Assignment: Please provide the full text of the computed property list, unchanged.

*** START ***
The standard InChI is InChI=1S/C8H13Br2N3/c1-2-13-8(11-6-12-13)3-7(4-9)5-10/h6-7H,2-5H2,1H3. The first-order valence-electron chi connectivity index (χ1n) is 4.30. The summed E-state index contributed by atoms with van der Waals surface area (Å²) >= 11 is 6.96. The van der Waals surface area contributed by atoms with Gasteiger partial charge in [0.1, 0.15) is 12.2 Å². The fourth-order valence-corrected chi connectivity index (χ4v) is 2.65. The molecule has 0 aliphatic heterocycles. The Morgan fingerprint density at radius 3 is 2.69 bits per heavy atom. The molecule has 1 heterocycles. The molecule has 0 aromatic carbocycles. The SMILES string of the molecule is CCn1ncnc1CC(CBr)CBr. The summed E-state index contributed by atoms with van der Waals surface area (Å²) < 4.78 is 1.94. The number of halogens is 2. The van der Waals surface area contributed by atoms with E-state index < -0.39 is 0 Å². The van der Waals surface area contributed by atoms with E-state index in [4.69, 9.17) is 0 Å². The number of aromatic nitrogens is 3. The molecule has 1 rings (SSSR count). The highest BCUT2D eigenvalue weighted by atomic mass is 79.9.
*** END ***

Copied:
The standard InChI is InChI=1S/C8H13Br2N3/c1-2-13-8(11-6-12-13)3-7(4-9)5-10/h6-7H,2-5H2,1H3. The first-order valence-electron chi connectivity index (χ1n) is 4.30. The summed E-state index contributed by atoms with van der Waals surface area (Å²) >= 11 is 6.96. The van der Waals surface area contributed by atoms with Gasteiger partial charge in [0.1, 0.15) is 12.2 Å². The fourth-order valence-corrected chi connectivity index (χ4v) is 2.65. The molecule has 0 aliphatic heterocycles. The Morgan fingerprint density at radius 3 is 2.69 bits per heavy atom. The molecule has 1 heterocycles. The molecule has 0 aromatic carbocycles. The SMILES string of the molecule is CCn1ncnc1CC(CBr)CBr. The summed E-state index contributed by atoms with van der Waals surface area (Å²) < 4.78 is 1.94. The number of halogens is 2. The van der Waals surface area contributed by atoms with E-state index < -0.39 is 0 Å². The van der Waals surface area contributed by atoms with E-state index in [4.69, 9.17) is 0 Å². The number of aromatic nitrogens is 3. The molecule has 1 rings (SSSR count). The highest BCUT2D eigenvalue weighted by atomic mass is 79.9.